You may get blocked from Gmail, Facebook if you don’t follow strict new Government rules

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New measures could see users of platforms such as Google, Facebook and Twitter be required to verify their identify if they want to continue using the hugely popular services. The proposals have been put forward by the UK Government as a way to help crackdown on anonymous trolls, with tech giants also having to give its users the ability to block accounts that aren’t verified from sending them messages. It would be up to tech giants how they carry out identity checks, with one proposal being users getting asked to show a Government-issued ID like a passport when creating or updating an account.

Other alternatives would be using facial recognition software to verify a profile picture or using two-factor authentication.

The proposed measures which would impact Gmail, Facebook and Twitter users are all part of the Government’s Online Safety Bill.

This legislation is meant to force tech giants to get rid of illegal and harmful content from its platforms, with executives at these tech giants themselves potentially being held liable for falling to adhere.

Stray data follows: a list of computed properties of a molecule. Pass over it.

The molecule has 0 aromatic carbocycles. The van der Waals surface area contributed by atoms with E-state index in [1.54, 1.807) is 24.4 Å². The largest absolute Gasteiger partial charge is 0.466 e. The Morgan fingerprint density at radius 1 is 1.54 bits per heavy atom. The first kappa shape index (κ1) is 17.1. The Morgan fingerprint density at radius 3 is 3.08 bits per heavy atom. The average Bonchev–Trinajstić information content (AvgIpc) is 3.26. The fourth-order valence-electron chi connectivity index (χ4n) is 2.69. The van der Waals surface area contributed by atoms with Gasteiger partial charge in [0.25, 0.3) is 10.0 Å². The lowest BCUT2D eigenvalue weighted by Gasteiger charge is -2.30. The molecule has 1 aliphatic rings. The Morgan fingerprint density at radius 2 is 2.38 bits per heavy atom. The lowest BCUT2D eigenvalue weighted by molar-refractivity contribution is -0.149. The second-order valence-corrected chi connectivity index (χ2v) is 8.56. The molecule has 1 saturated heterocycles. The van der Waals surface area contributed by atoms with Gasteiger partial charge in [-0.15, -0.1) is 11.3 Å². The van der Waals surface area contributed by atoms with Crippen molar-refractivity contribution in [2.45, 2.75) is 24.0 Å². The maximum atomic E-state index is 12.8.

Watchdog Ofcom will also be given the power to fine companies up to £18million, or 10 percent of their annual global revenue (whichever is higher) if they don’t comply.

While access to services that don’t comply with these measures could even be blocked in the UK under the proposals.

Speaking about the bill, Culture Minister Nadine Dorries said: “Tech firms have a responsibility to stop anonymous trolls polluting their platforms.

“People will now have more control over who can contact them and be able to stop the tidal wave of hate served up to them by rogue algorithms.”

The proposed Online Safety Bill still has to pass through Parliament before it becomes adopted into law.

In the meantime some campaigners have warned that the measures could lead to freedom of expression being stifled.

Speaking to CNBC, Jim Killock, the executive director of the Open Rights Group, said: “Unfortunately content does not come with a ‘legal but harmful’ label attached to it, so the idea that platforms can opt people out of such things is nonsense.

“What it will mean is people choosing whether algorithms block things that might be offensive, with the inevitable result that posts about ‘Scunthorpe’ or ‘garden hoes’ are removed in the name of safety.”

While a Twitter spokesperson said: “We are reviewing the details of the new proposed duties.

“Our focus remains on a safe internet for all — whether or not someone is able to or chooses to verify themselves.” has also contacted Google and Facebook for comment.

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